Oftentimes, when you ask someone what their favorite part of a wedding is, they’ll say two words: open bar.
Alcohol has come to be synonymous with wedding receptions, so much so that having a themed cocktail is now almost expected.
There could be a laundry list of reasons you don’t want alcohol at your wedding.
Maybe you or your spouse is in recovery from an alcohol addiction, and you want to be supportive of them. Maybe your family has a history of drinking too much and making a scene. Perhaps you just don’t have the budget to pay for expensive drinks for all your guests.
Whatever your reason, there are a few routes you can take to have a beautiful, fun, and dry wedding:
Have you been open with your friends and family about your struggle with addiction? If so, chances are they’ll applaud your decision to keep your wedding alcohol-free and will support you in your decision.
If you haven’t shared your addiction with everyone on your guest list — fret not. There are many other subtle ways you can make your wishes known.
Have Your Wedding Earlier
Many people don’t love drinking during the day and abide by the “don’t drink until after 5pm” mantra.
An easy way to use this to your favor is to have your wedding earlier in the day. If your wedding is over by mid-afternoon or early evening, people won’t feel like they’re missing out on an evening of drinking.
*An added bonus: having your wedding earlier may also get you a better rate for your venue.
Choose an Alcohol-Free Venue
There are many breathtaking venues that don’t allow alcohol altogether, particularly outdoor locations like parks, lakes, and beaches.
If you were wanting to hold your wedding at a similar location anyway, look into some options that prohibit alcohol from their grounds. Now, you can explain that the decision to be alcohol-free is out of your hands.
Explain That It’s a Safety Risk
Many people who get married in remote locations are always concerned about how their guests are going to get back to their lodgings. Drinking a lot and then driving an hour? Not a good combo.
For this reason, you can explain you chose to not tempt fate and not offer alcohol altogether.
Along the same lines, if you’re getting married at a mountain-top villa or ski resort, the high altitude can lead to much more intense reactions to alcohol. Rather than having to worry about people’s health, you chose not to offer alcohol.
Say You Want a Kid-Friendly Reception
Inviting children to your nuptials? It’s perfectly acceptable to not want kids hanging out around a bunch of drunken wedding guests.
You can simply state that since you are hosting a child-friendly wedding, you aren’t going to have alcohol present.
Give People a Head’s Up
Many times, issues arise at dry weddings because people didn’t know ahead of time. Avoid that by giving them a head’s up before they arrive.
Feel free to be creative in how you do this. On your RSVP, you could include a fill-in-the blank section that says:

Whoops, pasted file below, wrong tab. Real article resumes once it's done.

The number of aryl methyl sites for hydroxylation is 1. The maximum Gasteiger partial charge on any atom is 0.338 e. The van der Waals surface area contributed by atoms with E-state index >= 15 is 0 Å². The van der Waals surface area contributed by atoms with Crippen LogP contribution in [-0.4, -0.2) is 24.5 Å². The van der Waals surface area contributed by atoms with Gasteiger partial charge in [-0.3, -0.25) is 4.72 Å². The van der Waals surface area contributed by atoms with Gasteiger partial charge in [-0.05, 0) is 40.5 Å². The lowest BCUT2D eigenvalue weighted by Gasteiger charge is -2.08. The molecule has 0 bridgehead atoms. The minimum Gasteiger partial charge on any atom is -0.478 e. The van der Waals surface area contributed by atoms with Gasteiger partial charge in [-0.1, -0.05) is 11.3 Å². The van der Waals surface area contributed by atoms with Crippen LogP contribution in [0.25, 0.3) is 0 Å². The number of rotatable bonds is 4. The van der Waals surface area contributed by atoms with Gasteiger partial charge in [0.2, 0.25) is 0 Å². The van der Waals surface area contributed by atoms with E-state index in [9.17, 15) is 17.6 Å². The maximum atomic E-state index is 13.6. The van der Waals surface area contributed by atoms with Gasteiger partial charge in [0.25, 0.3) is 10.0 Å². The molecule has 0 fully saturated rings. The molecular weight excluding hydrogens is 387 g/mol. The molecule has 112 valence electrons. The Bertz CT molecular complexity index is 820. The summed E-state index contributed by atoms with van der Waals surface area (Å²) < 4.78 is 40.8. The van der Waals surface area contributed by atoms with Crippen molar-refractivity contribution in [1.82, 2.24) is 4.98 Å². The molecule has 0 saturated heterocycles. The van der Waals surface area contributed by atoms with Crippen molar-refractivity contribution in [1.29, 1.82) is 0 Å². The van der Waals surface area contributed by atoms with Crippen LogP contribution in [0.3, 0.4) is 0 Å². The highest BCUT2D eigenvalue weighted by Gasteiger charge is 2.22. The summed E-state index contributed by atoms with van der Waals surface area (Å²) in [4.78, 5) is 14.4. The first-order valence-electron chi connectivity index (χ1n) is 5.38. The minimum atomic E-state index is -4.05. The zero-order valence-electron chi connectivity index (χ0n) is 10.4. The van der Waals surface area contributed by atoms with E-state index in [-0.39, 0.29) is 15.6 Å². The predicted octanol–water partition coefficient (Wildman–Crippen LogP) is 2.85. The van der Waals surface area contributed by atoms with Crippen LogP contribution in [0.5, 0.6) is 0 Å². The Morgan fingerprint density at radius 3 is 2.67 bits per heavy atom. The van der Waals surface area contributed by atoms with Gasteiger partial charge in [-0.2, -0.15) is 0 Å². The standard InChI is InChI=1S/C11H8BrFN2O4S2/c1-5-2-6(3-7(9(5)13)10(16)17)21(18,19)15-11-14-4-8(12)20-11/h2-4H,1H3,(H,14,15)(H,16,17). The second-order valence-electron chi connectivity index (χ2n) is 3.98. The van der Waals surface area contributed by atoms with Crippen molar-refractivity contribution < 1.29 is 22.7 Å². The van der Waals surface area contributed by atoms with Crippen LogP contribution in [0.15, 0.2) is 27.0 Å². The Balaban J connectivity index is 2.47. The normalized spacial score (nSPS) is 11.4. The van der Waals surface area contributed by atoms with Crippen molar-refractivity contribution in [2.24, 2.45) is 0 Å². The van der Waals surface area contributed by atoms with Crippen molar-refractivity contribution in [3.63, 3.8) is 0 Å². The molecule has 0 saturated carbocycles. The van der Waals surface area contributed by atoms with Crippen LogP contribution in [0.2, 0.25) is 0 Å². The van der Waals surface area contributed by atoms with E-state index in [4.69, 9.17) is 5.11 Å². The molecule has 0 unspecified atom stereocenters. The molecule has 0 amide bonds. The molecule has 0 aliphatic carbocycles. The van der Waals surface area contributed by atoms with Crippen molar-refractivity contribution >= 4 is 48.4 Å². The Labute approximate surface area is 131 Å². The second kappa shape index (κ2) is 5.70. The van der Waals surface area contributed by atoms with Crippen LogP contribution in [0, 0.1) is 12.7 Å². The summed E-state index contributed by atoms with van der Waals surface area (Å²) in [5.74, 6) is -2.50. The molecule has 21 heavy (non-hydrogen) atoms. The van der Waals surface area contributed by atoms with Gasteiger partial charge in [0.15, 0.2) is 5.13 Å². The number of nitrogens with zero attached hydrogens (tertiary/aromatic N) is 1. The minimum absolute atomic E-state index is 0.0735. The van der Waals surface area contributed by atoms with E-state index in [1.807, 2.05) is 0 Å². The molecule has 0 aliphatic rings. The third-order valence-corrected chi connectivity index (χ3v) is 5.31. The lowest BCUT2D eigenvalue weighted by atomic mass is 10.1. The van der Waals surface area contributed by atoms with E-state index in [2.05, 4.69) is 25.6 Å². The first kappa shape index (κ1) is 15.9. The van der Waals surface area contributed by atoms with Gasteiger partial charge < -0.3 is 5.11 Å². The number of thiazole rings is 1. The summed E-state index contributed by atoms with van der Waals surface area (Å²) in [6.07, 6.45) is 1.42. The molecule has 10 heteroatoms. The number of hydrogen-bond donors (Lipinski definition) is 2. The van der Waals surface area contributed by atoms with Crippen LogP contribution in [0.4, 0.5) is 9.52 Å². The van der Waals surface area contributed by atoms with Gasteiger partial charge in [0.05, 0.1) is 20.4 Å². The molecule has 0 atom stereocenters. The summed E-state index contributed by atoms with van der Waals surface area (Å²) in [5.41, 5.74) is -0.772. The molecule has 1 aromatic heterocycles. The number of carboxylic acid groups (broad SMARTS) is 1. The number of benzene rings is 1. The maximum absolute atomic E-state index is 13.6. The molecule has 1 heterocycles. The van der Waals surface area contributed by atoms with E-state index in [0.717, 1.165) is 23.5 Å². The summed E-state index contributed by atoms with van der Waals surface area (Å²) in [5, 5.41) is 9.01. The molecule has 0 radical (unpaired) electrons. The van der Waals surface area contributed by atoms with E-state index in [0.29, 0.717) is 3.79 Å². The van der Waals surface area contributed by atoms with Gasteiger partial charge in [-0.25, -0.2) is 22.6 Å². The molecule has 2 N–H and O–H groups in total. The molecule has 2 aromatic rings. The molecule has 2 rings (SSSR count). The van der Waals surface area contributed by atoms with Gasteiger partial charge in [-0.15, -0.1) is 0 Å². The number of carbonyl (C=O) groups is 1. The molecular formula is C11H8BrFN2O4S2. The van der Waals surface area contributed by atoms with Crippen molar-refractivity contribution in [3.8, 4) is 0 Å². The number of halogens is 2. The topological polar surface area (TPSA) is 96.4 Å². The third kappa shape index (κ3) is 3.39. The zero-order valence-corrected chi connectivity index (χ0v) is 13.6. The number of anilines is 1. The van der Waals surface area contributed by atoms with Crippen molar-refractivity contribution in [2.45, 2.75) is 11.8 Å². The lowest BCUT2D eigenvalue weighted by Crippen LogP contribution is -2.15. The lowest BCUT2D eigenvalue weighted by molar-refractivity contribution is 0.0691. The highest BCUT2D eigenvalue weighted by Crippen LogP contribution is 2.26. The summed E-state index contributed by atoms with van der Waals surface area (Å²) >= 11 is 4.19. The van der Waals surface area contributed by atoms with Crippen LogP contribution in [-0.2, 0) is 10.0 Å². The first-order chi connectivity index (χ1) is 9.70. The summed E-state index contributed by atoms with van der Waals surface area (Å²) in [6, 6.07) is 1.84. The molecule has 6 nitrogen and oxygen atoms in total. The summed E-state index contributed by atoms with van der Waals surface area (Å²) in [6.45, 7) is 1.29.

“Since we’re having a dry wedding, let us know your favorite mocktail!”
A simple note ahead of time will go a long way towards keeping people from openly complaining on your day.
Offer Other Delicious Drink and Food Options
Some people simply like the feeling of holding a drink while they’re at a social event. If you provide something else to go in their cup, you may be able to dissuade some of their anxiety.
Instead of alcohol, you could have a fancy coffee bar full of different variations of cappuccino and mochas. Or for a caffeine-free option, you could offer a hot chocolate bar with loads of different sweets to dress their cups.
For a more refreshing option, you could have different types of freshly squeezed lemonade or juices, or even build-your-own smoothies with a variety of fruit options.
On the food spectrum, make sure your guests are well-fed and have plenty of tasty options. Consider going for more unique, memorable options, like different food trucks or a build-your-own crepe station.
Try to think of food and drink options that complement the theme of your wedding and are personalized to you and your future spouse.
Some guests feel they’re “owed” a certain level of hospitality, since they’ve made the trip to your wedding and given you a gift.
Free booze is usually high on the reciprocation list; so if you’re not offering that, try to think of other ways your guests can still feel appreciated.
You can have lots of yard games to keep them occupied and having fun the whole evening. You can give them nicer-than-average wedding favors, even customizing them for each guest. You could even hire performers like acrobats or magicians to keep them entertained and laughing throughout the day.
These options of course all come at a higher price tag. If you’re working under a budget, prioritize what feels right to you.
Don’t Feel the Need to Explain
At the end of the day, your wedding is your day. You get to choose every detail of your ceremony and reception, from the dress to the bridal party to your drinks.
You shouldn’t have to spend your evening explaining why you chose to forgo alcohol. Consider putting a tasteful sign at the front of your reception hall that explains that no alcohol will be served. Or one next to the food and non-alcoholic beverages.
If someone does approach you about your decision to have a dry wedding on your big day, feel free to be brief. “We didn’t want alcohol distracting from the celebration. Thanks so much for being here with us.”
If someone throws a fit even after your explanation, feel free to excuse yourself. You want to be with the people you love most on your wedding day; anyone who is that upset that alcohol isn’t being served may not have been there for the right reasons in the first place.
If you or a loved one is currently struggling with an alcohol addiction, please seek support. To learn more about personalized, luxury residential addiction treatment, go to The Exclusive Hawaii.
Written by Emily Mast